* Exodus 1:5. Whereas this verse numbers Jacob's descendants at seventy, in Acts 7:14 Stephen states that the number is seventy-five. Stephen bases his number on his reading of Exodus 1:5 in the Septuagint. The Septuagint is the Greek version of the Old Testament that was widely used in the early church. Stephen's Jewish audience was well acquainted with the Septuagint and did not question his use of it.

* Exodus 2:24-25. Verse 24 seems to imply that God had forgotten the people of Israel. But the Hebrew word translated here as "remembered" is better translated as "paid attention to." The Jewish Publication Society translates verse 25 as follows: "God looked upon the Israelites, and God took notice of them."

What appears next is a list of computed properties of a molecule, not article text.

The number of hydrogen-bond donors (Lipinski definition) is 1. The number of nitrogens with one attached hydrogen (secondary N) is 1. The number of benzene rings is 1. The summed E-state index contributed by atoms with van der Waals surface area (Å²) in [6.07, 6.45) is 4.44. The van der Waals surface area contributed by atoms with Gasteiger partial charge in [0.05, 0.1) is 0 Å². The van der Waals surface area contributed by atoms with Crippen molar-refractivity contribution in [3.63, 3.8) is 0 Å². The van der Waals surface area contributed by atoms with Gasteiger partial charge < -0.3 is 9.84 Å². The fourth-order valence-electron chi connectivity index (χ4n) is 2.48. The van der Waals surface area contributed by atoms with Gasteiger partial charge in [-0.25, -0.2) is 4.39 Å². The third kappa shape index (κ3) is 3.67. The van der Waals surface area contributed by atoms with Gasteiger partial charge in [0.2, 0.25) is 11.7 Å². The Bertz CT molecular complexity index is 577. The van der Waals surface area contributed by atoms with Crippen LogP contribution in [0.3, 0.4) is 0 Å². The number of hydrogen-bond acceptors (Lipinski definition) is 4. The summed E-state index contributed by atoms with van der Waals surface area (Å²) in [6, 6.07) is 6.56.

* Exodus 3:1. The Book of Exodus gives two names to the mountain of God — Horeb and Sinai. The Bible also contains two names for the mountain from which Moses looked over into the Promised Land — Mount Pisgah and Mount Nebo. (See Deuteronomy 34:1.) Sinai is the mountain of God to which Moses leads the Israelites after the Exodus. Sinai is also the mountain on which God gives Moses the Law. (See Exodus 19–24.) Elijah also made a journey to this holy mountain. (See 1 Kings 19:4-8.)

* Exodus 3:13-15. The name of God in Hebrew is Yahweh. Most English Bibles translate this word as "LORD." The name may mean "he who is," which expresses the eternal nature of God, or "he who causes to be," which emphasizes the creative and sustaining power of God.

* Exodus 4:21. In this verse, the writer describes the power of the Lord. Yahweh's realm extends beyond the band of Hebrews into Egypt. The writer emphasizes that God controls all — that nothing is beyond God's power or grasp. The signs Moses performs call the Egyptians to a belief in the one God. However, the pharaoh chooses to resist. Pharaoh's own obstinacy causes him to reject the signs, and so God hardens the pharaoh's heart.